1 year ago
Tuesday, October 21, 2008
There are certain things that I am always afraid to confess to people, for fear that they will start to think less of me. For example: "I made a special trip to six different stores in search of the People issue with Brangelina's newborn twins on the cover." And: "No matter what is going on in the world, I always read Dear Abby first when I open a newspaper." And finally: "my favorite pumpkin muffins in the world come from a bag."
I know that Dorie says that Sarabeth Levine's pumpkin muffins "ought to be the gold standard for all pumpkin muffins in the world," but for me, Chuck Williams has long set the gold standard for pumpkin muffins. I adore the Williams Sonoma pumpkin muffins, have made them for years, and have felt absolutely no need whatsoever for another pumpkin muffin in my life. I've always been a one pumpkin muffin kind of girl.
But I'm a loyal TWDer, so of course I decided to give Dorie's a try. I had a lot going on the day I made these muffins, and my kitchen was a wreck. I had made stock the night before to use in some Butternut Squash Risotto, and was skimming the stock and transferring some of it to baggies to freeze. When that got boring, I'd measure out some dry ingredients for the pumpkin muffins. Suddenly, I realized that one of my baggies had fallen over, and stock had spilled out onto the counter, soaking the bottom of a bag of flour. I dumped the flour into a large mixing bowl so that I would not end up with chicken stock-infused flour, and set the bowl on the opposite side of the counter so that I would not get it confused with the pumpkin muffin ingredients. Then I went to do some laundry, or watch a couple of downs of the Virginia game, or have a tea party with my three year old, or something, and came back to mix up the pumpkin muffins. When the batter was done, it seemed . . . odd. Sort of, what was it? -- stretchy. Rubbery. The texture was so familiar to me -- that shininess, that boingy-ness. I scooped a little up with my finger and knew right away -- it felt exactly like:
Silly Putty!!! There was no question in my mind that if I pressed the batter against the Sunday comics, I'd end up with the perfect image of Funky Winkerbean. (Am I dating myself here?)
I tasted my batter and found it to be rather flavorless. I could taste the pumpkin, but couldn't really pick up the spices. Dorie said that they would be "gentle," though. The woman knows what she's doing, who am I to question her? Surely this bland orange silly putty would bake up into something just grand. I filled up my muffin tin and popped those bad boys in the oven. I then started cleaning up my kitchen and was horrified to discover:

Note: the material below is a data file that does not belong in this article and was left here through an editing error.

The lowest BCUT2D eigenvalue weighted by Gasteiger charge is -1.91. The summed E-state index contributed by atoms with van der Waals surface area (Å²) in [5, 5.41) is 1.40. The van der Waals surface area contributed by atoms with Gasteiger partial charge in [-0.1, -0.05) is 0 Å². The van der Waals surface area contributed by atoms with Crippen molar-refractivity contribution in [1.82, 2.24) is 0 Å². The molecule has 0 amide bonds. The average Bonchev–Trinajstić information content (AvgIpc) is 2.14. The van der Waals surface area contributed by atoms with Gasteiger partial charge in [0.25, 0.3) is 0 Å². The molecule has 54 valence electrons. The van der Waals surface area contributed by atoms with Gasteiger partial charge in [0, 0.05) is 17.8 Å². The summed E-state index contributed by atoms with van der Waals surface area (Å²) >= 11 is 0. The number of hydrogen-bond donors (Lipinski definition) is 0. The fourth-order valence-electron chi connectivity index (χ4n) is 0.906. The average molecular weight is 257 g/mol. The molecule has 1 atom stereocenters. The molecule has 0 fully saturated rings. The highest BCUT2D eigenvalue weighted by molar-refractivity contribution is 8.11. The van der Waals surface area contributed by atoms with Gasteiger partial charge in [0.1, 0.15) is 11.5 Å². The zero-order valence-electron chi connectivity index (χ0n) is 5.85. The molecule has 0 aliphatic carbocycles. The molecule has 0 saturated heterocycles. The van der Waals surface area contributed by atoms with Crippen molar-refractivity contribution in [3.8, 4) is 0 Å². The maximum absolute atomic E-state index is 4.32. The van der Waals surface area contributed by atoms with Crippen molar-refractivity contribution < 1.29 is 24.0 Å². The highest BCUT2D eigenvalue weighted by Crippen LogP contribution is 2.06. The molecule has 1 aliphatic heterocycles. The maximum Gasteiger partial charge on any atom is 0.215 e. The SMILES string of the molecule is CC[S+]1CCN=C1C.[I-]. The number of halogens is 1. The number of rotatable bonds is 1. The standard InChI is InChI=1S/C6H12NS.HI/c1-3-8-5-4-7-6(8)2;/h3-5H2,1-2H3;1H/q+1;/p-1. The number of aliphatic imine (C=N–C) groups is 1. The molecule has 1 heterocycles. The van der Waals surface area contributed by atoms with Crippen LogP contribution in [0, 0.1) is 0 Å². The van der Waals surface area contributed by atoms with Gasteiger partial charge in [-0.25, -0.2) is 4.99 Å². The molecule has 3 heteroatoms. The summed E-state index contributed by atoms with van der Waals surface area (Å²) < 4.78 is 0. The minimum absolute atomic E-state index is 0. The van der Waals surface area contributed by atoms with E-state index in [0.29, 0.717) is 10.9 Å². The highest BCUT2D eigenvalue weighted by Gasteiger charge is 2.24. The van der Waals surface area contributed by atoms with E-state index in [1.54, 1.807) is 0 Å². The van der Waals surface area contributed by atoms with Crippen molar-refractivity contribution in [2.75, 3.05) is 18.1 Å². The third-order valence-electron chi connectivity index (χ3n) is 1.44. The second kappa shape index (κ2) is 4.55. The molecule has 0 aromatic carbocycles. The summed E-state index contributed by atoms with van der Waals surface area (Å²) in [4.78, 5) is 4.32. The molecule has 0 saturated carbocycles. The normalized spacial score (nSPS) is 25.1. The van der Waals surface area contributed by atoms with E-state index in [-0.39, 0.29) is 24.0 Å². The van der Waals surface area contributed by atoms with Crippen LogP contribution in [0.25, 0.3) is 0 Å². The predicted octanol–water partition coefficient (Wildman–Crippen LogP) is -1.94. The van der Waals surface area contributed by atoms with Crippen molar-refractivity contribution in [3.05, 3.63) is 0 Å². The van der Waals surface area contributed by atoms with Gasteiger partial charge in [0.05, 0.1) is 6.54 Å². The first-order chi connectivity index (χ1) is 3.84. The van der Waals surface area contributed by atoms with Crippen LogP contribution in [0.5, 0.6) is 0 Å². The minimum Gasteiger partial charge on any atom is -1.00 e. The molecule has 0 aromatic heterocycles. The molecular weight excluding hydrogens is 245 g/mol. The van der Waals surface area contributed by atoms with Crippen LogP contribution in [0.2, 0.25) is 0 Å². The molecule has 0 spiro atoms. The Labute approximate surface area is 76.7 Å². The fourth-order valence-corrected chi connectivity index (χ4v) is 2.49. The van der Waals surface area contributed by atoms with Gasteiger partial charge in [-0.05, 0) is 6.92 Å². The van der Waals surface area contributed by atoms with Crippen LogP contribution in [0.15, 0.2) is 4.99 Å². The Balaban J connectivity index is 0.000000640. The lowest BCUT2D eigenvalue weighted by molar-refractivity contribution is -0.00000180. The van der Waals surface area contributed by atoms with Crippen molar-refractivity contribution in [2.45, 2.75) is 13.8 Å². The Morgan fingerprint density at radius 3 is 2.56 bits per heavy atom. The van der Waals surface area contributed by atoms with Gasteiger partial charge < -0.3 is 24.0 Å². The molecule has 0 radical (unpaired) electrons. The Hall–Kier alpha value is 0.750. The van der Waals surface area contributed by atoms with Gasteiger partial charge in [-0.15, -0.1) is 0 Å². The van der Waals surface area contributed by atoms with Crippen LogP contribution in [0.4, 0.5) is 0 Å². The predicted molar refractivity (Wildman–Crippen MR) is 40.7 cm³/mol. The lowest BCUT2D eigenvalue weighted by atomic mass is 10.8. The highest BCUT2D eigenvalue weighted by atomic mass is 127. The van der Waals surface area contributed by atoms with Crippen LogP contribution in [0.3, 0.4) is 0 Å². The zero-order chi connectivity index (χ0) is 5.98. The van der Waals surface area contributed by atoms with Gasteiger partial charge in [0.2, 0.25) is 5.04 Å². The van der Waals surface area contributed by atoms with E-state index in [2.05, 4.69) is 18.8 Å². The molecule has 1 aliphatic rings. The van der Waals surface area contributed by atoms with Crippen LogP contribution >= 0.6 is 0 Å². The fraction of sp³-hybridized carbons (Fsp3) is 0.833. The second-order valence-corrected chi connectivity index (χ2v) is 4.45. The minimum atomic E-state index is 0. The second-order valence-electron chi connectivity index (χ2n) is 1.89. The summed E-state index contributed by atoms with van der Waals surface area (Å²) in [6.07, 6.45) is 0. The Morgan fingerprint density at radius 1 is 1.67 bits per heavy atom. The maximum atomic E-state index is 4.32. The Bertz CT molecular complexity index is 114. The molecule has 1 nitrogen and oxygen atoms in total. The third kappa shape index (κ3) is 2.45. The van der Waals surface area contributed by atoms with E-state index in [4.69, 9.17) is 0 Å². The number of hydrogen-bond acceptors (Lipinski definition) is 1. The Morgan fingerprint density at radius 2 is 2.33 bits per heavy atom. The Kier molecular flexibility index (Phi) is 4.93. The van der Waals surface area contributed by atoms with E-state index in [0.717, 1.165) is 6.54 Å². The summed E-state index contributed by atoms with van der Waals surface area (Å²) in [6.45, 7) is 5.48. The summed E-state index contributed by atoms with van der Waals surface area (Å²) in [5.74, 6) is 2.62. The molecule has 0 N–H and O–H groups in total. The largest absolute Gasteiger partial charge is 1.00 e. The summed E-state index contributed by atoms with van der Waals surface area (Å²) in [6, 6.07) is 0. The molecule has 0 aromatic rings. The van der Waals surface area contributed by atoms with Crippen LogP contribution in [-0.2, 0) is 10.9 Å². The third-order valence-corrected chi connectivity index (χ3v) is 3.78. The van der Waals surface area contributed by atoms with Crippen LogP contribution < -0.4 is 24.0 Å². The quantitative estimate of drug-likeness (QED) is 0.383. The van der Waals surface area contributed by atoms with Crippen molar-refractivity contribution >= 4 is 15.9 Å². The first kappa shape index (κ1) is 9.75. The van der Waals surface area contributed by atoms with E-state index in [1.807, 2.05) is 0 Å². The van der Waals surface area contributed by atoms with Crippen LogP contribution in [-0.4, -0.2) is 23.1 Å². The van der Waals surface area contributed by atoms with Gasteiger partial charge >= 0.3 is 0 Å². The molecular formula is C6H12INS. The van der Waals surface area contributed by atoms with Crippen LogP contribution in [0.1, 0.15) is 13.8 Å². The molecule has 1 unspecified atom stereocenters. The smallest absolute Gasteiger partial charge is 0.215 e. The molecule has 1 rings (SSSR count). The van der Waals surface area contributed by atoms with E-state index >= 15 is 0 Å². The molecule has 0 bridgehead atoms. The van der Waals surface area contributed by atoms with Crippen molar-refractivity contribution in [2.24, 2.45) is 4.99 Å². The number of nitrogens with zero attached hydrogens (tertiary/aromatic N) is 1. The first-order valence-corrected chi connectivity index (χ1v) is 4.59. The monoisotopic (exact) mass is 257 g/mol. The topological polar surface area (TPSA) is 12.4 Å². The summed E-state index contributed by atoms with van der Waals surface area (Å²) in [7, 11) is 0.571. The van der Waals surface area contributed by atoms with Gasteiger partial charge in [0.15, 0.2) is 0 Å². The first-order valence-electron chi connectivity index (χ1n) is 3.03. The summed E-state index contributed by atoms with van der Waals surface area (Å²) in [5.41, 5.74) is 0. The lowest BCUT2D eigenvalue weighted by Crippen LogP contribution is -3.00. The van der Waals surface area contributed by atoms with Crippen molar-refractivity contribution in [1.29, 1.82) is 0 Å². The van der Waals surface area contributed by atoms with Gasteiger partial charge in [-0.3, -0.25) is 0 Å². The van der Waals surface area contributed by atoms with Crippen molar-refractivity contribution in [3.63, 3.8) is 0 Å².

the bowl containing all of my dry pumpkin muffin ingredients. You saw that coming from a mile away, didn't you? Oh yes, I had mixed up the batter with approximately TWO THIRDS OF A BAG OF STRAIGHT FLOUR, not my pumpkin spice flour mixture. It was only the presence of six impressionable little ears that stopped me from cutting loose with the most elaborate string of rhyming profanity since the release of the last Snoop Dogg record. I grabbed the muffins out of the oven, dumped them in the trash, slammed the tin onto the countertop, grabbed my keys, and told David that I was leaving to go buy more eggs. David called after me as I stormed downstairs to the garage: "do you think that maybe you need to take a little break from all this baking?"
Later that night I tried again on the dough -- it was really quick since I had already mixed up all of the dry ingredients! -- and the batter definitely looked and tasted like something that would become a really great pumpkin muffin, rather than a really great clay animal.
The muffins themselves? They were beautiful, and delicious:
The spices WERE subtle, but they worked so well together. The texture was perfect -- light and moist, with just the right amount of "crumble." The raisins and the nuts completed the package. These are particularly glorious when eaten warm with a little butter.
I now understand that the difference between my now-dethroned Williams-Sonoma pumpkin muffins and Dorie's pumpkin muffins is like the difference between Epcot Center France and real France. Epcot Center France is lovely, it looks a little like what you would imagine France to look like, people speak French and you can get a great croissant. But it ain't France. Likewise, the Williams Sonoma muffins are a bit of a caricature of what you think a pumpkin muffin should be: they are a pleasant orange color, and their pumpkin spice flavor nearly knocks you out. It has to, if it is to smell enticing enough when baking to lure you into the store, where you will proceed to purchase a pumpkin cakelet pan and an orange silicone spatula, when you were ONLY at the mall in the first place -- pinkie swear! -- to get jeans at Old Navy for your six year old.
I love Epcot Center, don't get me wrong. And I'll still eagerly accept the clerk's offer of a sample when I stroll into Williams-Sonoma in October (I might even take two). But from now on, when I want a real pumpkin muffin, I'm making Dorie's. In fact, I've already made these four times -- the silly putty, a batch for a family trip, another batch for family trip because we ate too many of the first trip batch before leaving on trip, and again just because we love them so. So thank you, Kelly of Sounding my Barbaric Gulp , for choosing a muffin that is sure to ring in the fall for my family for many years to come!
And I'll close with a gratuitous picture of two of my pumpkins in their pumpkin shirts with the pumpkin muffins (because I am all about taking a theme one step too far):